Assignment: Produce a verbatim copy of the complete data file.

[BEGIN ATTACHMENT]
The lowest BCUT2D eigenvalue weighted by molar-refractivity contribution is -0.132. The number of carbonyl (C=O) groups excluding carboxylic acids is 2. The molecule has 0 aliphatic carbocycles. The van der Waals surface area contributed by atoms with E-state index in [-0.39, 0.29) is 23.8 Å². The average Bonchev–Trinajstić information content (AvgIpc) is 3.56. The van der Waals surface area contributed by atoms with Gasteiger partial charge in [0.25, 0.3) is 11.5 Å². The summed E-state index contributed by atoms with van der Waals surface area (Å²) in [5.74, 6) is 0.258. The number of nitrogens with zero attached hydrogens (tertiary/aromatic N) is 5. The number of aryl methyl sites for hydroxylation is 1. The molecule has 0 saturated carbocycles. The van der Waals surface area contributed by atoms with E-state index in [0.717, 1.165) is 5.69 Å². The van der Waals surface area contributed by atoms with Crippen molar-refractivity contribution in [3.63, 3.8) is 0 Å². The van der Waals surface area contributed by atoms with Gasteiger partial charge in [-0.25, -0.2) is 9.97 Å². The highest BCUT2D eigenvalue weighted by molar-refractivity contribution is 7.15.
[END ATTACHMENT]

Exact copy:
The lowest BCUT2D eigenvalue weighted by molar-refractivity contribution is -0.132. The number of carbonyl (C=O) groups excluding carboxylic acids is 2. The molecule has 0 aliphatic carbocycles. The van der Waals surface area contributed by atoms with E-state index in [-0.39, 0.29) is 23.8 Å². The average Bonchev–Trinajstić information content (AvgIpc) is 3.56. The van der Waals surface area contributed by atoms with Gasteiger partial charge in [0.25, 0.3) is 11.5 Å². The summed E-state index contributed by atoms with van der Waals surface area (Å²) in [5.74, 6) is 0.258. The number of nitrogens with zero attached hydrogens (tertiary/aromatic N) is 5. The number of aryl methyl sites for hydroxylation is 1. The molecule has 0 saturated carbocycles. The van der Waals surface area contributed by atoms with E-state index in [0.717, 1.165) is 5.69 Å². The van der Waals surface area contributed by atoms with Crippen molar-refractivity contribution in [3.63, 3.8) is 0 Å². The van der Waals surface area contributed by atoms with Gasteiger partial charge in [-0.25, -0.2) is 9.97 Å². The highest BCUT2D eigenvalue weighted by molar-refractivity contribution is 7.15.